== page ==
Battle of the Titans: Sir Ronald Trotter, Hugh Fletcher and the Rise and Fall of Fletcher Challenge
Bruce Wallace was in an excellent position to write a book that exhaustively chronicles the history of Fletcher Challenge, and backgrounds the immense ambition of its founders, Sir Ron Trotter and Hugh Fletcher, to form a New Zealand-based corporate giant. Wallace spent seven years working for the company’s corporate office as a high-profile executive dealing with image and public relations issues. By his own account, the Fletcher way of doing things was to encourage social interaction over a few drinks in executive offices. As a result, endless stories, views, gossip – and a lot of accurate history – must have been exchanged.
To anyone with a journalistic background – as Wallace had – this must have presented a wonderful opportunity to get the inside story of a company that during his time there (in the late 1980s and early 1990s) was at the height of its power. After his return to television, friendships forged during his FCL days, coupled with the interest one always holds in firms one has worked for, would have ensured that he continued to be unusually closely acquainted with what was happening to the company during its last painful years.
The Wallace writing style – plenty of quotes – is explained by his background in broadcasting. Both radio and television love live “soundbites”. To a considerable extent, he has invented many conversations in an attempt to enliven the text. This has led to some criticism (though not from journalists) from people who say they were irritated by the use of direct quotes in this manner. One broker said to me: “How could Wallace know precisely what Ron (Trotter) said to Hugh at that point?”
Publicity and other reviews have tended to characterise the book as “lifting the lid” on the last days of Fletcher Challenge. While it does cover this period, to me that is one of the more disappointing parts. Facts are crammed together in the company’s final countdown.
I also feel more could have been drawn from the clash of personalities and ideologies during this brief and remarkable period that followed the sensational removal of Kerry Hoggard as chairman. This catapulted Roderick Deane into the chairmanship, giving him a clear majority among the remaining tiny number of like-minded directors who were prepared to forge ahead with breaking up the once proud company.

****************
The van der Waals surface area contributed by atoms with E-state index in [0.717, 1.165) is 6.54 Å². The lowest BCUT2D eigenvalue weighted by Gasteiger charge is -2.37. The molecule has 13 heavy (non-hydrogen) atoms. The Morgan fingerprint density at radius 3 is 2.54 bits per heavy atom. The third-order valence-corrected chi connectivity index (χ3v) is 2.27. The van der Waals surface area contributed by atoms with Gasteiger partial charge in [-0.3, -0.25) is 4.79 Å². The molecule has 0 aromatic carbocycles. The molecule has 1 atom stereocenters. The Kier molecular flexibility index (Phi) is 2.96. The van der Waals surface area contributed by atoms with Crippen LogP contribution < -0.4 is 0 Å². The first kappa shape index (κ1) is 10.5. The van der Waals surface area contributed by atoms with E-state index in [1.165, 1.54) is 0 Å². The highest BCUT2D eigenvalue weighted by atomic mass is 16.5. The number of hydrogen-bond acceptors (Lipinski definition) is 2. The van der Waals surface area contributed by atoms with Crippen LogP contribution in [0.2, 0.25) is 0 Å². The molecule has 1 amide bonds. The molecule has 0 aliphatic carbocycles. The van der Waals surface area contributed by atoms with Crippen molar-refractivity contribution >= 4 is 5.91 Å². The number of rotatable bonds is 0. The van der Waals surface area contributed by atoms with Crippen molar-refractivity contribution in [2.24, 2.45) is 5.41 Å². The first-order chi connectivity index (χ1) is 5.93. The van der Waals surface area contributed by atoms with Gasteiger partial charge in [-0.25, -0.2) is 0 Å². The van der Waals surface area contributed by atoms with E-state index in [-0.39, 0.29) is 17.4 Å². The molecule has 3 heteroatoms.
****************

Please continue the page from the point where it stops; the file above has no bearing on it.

This period was fairly well documented by the media. However, the book doesn’t seem to contain any startling new information about it for the many people (myself included) who have followed the Fletcher Challenge story for so long. This dramatic last-gasp period, following the demise of the power base of Hugh Fletcher, and before that Sir Ron Trotter, is worthy of a book on its own when the dust settles further.
Battle of the Titans remains remarkably up to date. Its real value lies in spelling out some of the many problems the group encountered. This includes the personality clashes between Fletcher and Trotter that plagued its later years and its ongoing battles to control debt in a difficult global environment. Fletcher Challenge was unlucky in a way that its rival Brierley Investments was not. Both Trotter and Fletcher were men of vision and wanted to create a great international company from a New Zealand base. They hired the best business brains the country could find, took risks and made mistakes that they seemed willing to acknowledge. It was not to be, and Wallace places much of the blame on Fletcher.
This book is important because it collects much of the country’s corporate history in a single accessible place. It has provided a fascinating read for someone like me, who reported most (if not all) the events it describes for Reuters, The Dominion and overseas publications. The first 200 pages (out of 250) contain much new information that I’d love to have known at the time – such as a proposal for Fletcher Challenge to buy the National Bank of New Zealand to add to its stable of finance companies that included Broadbank and the Rural Bank. The “what might have been” attempt to buy Telecom is also chronicled: Fletchers were invited to join the successful US bid for this company, but didn’t realise its full value. Joining would have changed history by providing a cash cow for Fletcher Challenge.
And I didn’t know till I read this book that a story I’d written for the Financial Times and The Australian about the group’s debt had caused panic within the company and a major international effort to reassure the world’s capital markets.
Terry Hall is a Wellington business journalist.